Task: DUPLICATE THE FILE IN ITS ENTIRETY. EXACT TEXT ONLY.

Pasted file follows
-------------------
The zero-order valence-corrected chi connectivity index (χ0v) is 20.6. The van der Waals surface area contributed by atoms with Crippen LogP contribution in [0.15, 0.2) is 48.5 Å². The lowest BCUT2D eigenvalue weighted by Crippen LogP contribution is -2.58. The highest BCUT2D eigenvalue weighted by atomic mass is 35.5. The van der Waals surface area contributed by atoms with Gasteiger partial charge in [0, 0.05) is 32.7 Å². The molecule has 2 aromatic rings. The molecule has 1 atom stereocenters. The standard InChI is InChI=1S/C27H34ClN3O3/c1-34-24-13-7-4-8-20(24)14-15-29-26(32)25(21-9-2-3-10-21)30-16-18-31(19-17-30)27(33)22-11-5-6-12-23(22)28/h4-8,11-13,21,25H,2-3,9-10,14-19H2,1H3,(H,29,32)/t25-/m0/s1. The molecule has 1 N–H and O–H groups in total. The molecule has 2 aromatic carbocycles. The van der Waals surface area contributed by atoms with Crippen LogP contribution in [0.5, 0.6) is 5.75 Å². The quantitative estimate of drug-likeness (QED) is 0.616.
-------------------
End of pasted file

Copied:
The zero-order valence-corrected chi connectivity index (χ0v) is 20.6. The van der Waals surface area contributed by atoms with Crippen LogP contribution in [0.15, 0.2) is 48.5 Å². The lowest BCUT2D eigenvalue weighted by Crippen LogP contribution is -2.58. The highest BCUT2D eigenvalue weighted by atomic mass is 35.5. The van der Waals surface area contributed by atoms with Gasteiger partial charge in [0, 0.05) is 32.7 Å². The molecule has 2 aromatic rings. The molecule has 1 atom stereocenters. The standard InChI is InChI=1S/C27H34ClN3O3/c1-34-24-13-7-4-8-20(24)14-15-29-26(32)25(21-9-2-3-10-21)30-16-18-31(19-17-30)27(33)22-11-5-6-12-23(22)28/h4-8,11-13,21,25H,2-3,9-10,14-19H2,1H3,(H,29,32)/t25-/m0/s1. The molecule has 1 N–H and O–H groups in total. The molecule has 2 aromatic carbocycles. The van der Waals surface area contributed by atoms with Crippen LogP contribution in [0.5, 0.6) is 5.75 Å². The quantitative estimate of drug-likeness (QED) is 0.616.